Why Do So Many Stutterers Fail to Stutter When Alone and How Can This Phenomonen Be Used in Treatment?

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Re: Psychological Factors

From: Ilia Rasskazov, Natalia Rasskazova
Date: 21 Oct 2007
Time: 03:32:25 -0500
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Dear Nora, The subconscious, as a rule, excludes the involvement of the conscious mind. A person does not consciously control the beating of his heart or his liver functions. Even when we walking, we are not consciously thinking about how we are moving our legs as we do so – our subconscious takes care of that for us. Even as you read this, you are not consciously thinking about how each combination of letters you see creates a word or a combination of words. This is also the work of your subconscious mind. When you want to say something to someone, you have a feeling and an idea but, when you open your mouth to say whatever it is you are thinking or feeling, your subconscious is also helping you form your speech. Speech is a subconscious process and when the conscious mind gets involved, we may see disturbances. Here in Russian, we have two main approaches to speech therapy: 1) distract the speaker from his/her own speech and, 2) focus the speaker’s attention on his/her own speech. For those who do not stutter when alone, the first approach listed above is normally more effective. For them, it is better to somehow distract themselves from their own speech when they are communicating with others. Keeping all of this in mind, we see that it is the work of a psychologist to distract a person from his/her own speech while a speech therapist will try to focus a person on his/her own speech quality. If you are interested, Jolene Lindsey’s question was also related to this topic.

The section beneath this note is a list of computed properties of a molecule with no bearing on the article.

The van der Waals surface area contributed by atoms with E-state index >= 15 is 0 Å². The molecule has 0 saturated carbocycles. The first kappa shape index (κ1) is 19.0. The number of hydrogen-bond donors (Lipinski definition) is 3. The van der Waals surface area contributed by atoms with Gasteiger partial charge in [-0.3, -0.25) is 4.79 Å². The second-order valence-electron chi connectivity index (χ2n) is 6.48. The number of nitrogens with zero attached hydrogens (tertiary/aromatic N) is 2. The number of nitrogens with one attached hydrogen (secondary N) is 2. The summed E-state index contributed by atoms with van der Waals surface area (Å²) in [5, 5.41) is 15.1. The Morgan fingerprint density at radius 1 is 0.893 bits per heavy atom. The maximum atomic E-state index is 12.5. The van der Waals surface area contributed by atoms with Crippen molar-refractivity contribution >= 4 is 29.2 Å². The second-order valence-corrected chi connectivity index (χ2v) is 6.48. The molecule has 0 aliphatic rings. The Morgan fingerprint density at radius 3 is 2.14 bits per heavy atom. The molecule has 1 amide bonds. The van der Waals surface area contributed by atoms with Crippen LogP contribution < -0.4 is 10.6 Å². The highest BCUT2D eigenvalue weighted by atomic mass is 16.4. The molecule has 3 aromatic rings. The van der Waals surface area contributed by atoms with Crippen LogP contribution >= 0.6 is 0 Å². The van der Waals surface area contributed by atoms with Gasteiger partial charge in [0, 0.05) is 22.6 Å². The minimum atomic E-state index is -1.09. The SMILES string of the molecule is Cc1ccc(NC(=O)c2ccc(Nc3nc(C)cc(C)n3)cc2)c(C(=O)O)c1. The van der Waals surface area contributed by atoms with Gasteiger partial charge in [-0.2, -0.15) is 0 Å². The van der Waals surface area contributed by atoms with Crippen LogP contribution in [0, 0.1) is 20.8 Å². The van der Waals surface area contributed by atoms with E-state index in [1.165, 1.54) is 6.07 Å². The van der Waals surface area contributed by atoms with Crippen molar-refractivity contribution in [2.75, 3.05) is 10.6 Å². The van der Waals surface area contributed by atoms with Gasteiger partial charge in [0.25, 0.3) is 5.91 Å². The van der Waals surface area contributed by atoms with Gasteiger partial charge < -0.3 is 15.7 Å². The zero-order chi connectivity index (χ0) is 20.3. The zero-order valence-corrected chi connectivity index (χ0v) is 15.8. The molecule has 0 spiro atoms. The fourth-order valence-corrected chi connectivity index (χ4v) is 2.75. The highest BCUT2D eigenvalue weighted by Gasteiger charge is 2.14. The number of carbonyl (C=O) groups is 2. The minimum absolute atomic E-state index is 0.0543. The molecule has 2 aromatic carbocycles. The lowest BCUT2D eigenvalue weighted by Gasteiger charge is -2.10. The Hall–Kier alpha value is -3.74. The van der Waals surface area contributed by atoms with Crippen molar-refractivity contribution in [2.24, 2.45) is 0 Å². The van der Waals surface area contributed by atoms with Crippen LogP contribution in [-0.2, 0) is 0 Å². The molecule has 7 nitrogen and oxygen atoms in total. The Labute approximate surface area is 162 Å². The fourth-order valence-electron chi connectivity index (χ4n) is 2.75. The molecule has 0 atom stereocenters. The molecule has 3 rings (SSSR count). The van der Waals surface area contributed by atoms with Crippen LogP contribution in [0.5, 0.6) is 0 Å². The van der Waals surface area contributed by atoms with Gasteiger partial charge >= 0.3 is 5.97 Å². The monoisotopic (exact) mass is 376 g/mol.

Last changed: 10/25/07